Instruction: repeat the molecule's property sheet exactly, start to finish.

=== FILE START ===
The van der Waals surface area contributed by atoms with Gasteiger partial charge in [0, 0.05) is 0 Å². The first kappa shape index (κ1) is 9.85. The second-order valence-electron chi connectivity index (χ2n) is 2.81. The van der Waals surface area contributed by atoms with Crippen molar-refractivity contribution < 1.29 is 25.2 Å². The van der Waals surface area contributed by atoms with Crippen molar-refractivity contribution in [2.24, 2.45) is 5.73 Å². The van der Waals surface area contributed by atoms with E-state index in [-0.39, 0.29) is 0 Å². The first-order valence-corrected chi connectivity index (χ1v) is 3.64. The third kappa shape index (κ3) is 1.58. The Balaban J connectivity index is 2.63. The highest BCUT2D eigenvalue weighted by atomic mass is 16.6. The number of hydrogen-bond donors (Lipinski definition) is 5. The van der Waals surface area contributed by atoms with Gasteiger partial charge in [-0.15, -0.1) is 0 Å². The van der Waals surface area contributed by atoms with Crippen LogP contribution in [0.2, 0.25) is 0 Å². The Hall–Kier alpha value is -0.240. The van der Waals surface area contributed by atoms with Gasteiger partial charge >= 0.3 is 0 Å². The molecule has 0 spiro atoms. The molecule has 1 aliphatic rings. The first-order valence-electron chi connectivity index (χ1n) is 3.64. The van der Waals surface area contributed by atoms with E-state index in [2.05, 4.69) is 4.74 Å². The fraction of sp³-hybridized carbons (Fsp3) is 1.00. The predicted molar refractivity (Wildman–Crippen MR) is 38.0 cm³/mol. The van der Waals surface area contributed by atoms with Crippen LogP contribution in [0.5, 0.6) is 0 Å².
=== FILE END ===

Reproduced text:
The van der Waals surface area contributed by atoms with Gasteiger partial charge in [0, 0.05) is 0 Å². The first kappa shape index (κ1) is 9.85. The second-order valence-electron chi connectivity index (χ2n) is 2.81. The van der Waals surface area contributed by atoms with Crippen molar-refractivity contribution < 1.29 is 25.2 Å². The van der Waals surface area contributed by atoms with Crippen molar-refractivity contribution in [2.24, 2.45) is 5.73 Å². The van der Waals surface area contributed by atoms with E-state index in [-0.39, 0.29) is 0 Å². The first-order valence-corrected chi connectivity index (χ1v) is 3.64. The third kappa shape index (κ3) is 1.58. The Balaban J connectivity index is 2.63. The highest BCUT2D eigenvalue weighted by atomic mass is 16.6. The number of hydrogen-bond donors (Lipinski definition) is 5. The van der Waals surface area contributed by atoms with Gasteiger partial charge in [-0.15, -0.1) is 0 Å². The van der Waals surface area contributed by atoms with Crippen LogP contribution in [0.2, 0.25) is 0 Å². The Hall–Kier alpha value is -0.240. The van der Waals surface area contributed by atoms with Gasteiger partial charge >= 0.3 is 0 Å². The molecule has 0 spiro atoms. The molecule has 1 aliphatic rings. The first-order valence-electron chi connectivity index (χ1n) is 3.64. The van der Waals surface area contributed by atoms with E-state index in [2.05, 4.69) is 4.74 Å². The fraction of sp³-hybridized carbons (Fsp3) is 1.00. The predicted molar refractivity (Wildman–Crippen MR) is 38.0 cm³/mol. The van der Waals surface area contributed by atoms with Crippen LogP contribution in [0.5, 0.6) is 0 Å².